“We got so much support,” Williams said at the 2018 College Media Convention. “We got funding from George Clooney and Oprah. They donated each a half million dollars. We put all that funding toward this demonstration that will be in the history books.”

From Lady GaGa to Garth Brooks, celebrities were sharing their support of the movement on twitter using the hashtags. 

Donations like Clooney and Winfrey’s went a long way to helping the march happen, and Williams said the urgency of communication about the march on social media was key.

“I believe part of the reason why we were able to plan it in five weeks is because we’re teenagers,” Williams said. “We want things done now. We don’t like waiting on things.”

Whether or not the effectiveness and speed of #MarchForOurLives will be written about in the same chapter of history textbooks as the Kent State shootings or a few chapters apart, both protests deserve to be remembered and studied.

While one used a hashtag and the other relied on traditional media coverage after and word of mouth to spread, students from both Parkland and Kent State were able to affect an organized, responsive protest in a major way.

“Ideas are fine, but unless you can affect political power, it’s strictly like an intellectual exercise,” Canfora said. “Like these young people out of Parkland, Florida, they’re such an inspiration to me. David Hogg and Emma Gonzalez and people like that, they know the importance of voting and targeting who are the people that are responsible for the problems that are happening.”

The turnout and overall success of #MarchForOurLives helped show how powerful the channels of social media can be in terms of organizing and communicating, but the end result was one of empowerment.

The nature of the events that led to the march were horrifying enough to rally people behind the students’ cause, but what happens when the objective of a social media driven protest isn’t so clear?

In 2013, after David Zimmerman was acquitted for the murder of African-American teen Trayvon Martin, the hashtag #BlackLivesMatter was born. Similar to #MarchForOurLives, the movement took off, uniting people to speak up for equality and against police brutality all through the internet.

The Black Lives Matter movement is different than most protests in that it has no central focus.

“It’s decentralized but coordinated,” Maurice Mitchell, an activist from the group called Blackbird, told wired.com. “There are no top-down mandates.”

While it may not be perfectly tied together and clearly defined, Black Lives Matter remains in the news five years since it was originally shared. As evidenced in response to the killings of black men like Philando Castile, Eric Garner and the chaos raised in Ferguson, Missouri after Michael Brown was killed in 2014, Black Lives Matter has shown significant staying power on social media platforms.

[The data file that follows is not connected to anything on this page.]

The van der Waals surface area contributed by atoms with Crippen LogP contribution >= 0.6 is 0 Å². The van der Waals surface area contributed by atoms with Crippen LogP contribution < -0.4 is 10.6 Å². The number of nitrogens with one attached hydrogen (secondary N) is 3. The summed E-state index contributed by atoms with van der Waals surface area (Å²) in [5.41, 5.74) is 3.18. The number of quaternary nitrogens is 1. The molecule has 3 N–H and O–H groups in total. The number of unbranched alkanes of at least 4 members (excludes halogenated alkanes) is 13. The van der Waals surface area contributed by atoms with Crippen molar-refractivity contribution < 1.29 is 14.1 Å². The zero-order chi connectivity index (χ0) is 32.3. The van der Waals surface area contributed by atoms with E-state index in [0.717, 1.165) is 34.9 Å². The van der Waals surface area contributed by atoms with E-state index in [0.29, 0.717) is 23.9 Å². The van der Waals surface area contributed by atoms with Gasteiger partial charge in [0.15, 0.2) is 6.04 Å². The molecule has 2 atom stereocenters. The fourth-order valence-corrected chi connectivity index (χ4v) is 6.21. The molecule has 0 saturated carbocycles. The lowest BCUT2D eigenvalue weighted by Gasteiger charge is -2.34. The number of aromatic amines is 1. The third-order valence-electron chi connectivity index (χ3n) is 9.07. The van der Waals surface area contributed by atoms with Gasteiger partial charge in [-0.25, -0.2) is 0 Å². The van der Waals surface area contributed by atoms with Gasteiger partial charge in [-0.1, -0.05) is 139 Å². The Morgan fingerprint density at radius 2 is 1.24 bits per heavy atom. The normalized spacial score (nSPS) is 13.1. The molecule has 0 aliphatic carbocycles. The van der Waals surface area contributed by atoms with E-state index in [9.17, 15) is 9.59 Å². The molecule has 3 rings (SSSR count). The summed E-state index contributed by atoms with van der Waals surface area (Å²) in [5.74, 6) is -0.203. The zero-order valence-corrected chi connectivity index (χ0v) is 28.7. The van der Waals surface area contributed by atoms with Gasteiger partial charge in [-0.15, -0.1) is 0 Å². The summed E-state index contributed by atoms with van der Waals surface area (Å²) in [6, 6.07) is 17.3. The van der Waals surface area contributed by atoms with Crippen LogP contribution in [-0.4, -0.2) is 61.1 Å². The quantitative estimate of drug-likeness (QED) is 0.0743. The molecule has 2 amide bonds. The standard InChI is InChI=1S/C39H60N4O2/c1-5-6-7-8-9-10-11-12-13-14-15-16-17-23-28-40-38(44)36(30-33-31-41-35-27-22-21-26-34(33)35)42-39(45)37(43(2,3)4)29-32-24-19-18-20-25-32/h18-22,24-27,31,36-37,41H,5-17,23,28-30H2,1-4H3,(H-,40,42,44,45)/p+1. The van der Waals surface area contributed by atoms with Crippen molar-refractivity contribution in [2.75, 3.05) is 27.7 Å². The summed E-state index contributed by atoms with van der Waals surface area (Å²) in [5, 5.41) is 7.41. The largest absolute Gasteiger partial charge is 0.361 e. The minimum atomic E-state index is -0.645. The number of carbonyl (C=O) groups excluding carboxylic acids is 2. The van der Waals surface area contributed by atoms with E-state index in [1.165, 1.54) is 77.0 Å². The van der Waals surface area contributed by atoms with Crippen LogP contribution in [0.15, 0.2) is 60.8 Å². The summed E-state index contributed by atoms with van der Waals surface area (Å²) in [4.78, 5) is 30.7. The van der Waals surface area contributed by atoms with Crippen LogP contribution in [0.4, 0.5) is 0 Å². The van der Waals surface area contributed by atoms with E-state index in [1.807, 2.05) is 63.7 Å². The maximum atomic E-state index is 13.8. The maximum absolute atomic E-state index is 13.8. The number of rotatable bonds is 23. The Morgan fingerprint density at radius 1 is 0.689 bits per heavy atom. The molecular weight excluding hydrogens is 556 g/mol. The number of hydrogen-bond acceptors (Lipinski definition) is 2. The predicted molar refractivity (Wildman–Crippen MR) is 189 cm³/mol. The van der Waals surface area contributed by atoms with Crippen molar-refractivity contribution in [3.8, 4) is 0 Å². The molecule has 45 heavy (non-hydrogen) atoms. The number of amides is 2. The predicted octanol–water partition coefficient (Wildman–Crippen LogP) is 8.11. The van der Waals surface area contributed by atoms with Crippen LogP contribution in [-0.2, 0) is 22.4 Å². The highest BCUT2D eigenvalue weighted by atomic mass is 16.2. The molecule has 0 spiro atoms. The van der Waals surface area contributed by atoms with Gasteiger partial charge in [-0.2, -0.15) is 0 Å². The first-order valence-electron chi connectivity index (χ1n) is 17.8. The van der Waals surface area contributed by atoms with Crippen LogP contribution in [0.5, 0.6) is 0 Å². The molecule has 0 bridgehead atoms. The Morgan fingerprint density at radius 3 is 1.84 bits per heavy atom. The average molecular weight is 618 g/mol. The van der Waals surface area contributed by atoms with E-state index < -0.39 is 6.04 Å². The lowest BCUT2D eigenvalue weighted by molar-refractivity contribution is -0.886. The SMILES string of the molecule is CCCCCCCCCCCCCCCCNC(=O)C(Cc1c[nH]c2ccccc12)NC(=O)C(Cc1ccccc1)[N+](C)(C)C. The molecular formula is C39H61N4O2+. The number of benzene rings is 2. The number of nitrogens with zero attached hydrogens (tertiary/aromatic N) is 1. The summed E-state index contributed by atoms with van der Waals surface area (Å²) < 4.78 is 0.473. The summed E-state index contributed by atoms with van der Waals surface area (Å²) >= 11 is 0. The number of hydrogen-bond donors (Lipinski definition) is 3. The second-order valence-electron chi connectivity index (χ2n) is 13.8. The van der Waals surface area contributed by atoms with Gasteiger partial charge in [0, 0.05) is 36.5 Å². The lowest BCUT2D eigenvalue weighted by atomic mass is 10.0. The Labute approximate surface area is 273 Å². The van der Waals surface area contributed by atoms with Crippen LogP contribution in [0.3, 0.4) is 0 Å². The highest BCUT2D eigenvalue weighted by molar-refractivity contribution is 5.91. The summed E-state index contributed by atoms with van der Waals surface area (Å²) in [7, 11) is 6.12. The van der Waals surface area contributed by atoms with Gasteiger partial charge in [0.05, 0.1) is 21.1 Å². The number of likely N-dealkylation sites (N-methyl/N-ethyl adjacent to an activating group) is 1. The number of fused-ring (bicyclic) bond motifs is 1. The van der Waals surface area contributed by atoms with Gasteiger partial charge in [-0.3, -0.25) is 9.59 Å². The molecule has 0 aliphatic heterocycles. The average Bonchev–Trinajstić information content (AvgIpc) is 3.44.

These kinds of organic social media protests have become a place of empowerment to encourage people to exercise free speech concerning social issues.

One significant aspect of empowerment that filter-less social media platforms allow for is a sense of reality. Videos of SWAT teamsevacuating Stoneman Douglas High School and screenshots of texts from students to their family members from inside the building on the day of the shooting brought a raw sense of emotion to social media users across the world. The color and details from the scene were no longer isolated to Parkland, Florida. It could now be felt by anyone with a smartphone.

Opportunities like these are what Canfora wishes his generation could have taken advantage of with social media.

“If there was social media back then, all the lies about Vietnam wouldn’t have been able to have been perpetrated for so many years,” he said. “You get the real story of what’s going on. It’s a much better situation now.”

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Alan Canfora

Dissent has been a foundational part of American history for as long as the First Amendment has existed to protect it. The technological change across generations of protesters has certainly altered the way dissent has taken shape, but it has not fundamentally changed what lies at its core.

Despite the successes of their own activism decades ago, some past protesters seem to agree that a few hundred thousand tweets or snapchats on their side couldn’t have hurt their cause.

“If we had social media, I think it really would’ve helped us,” Tinker said. “It would’ve helped us feel not quite so alone.”

Because, after all, a protest is unified democracy in action.

“Social media has its ups and its downs, but overall I think it has a very democratizing effect,” Canfora said. “It’s very good.”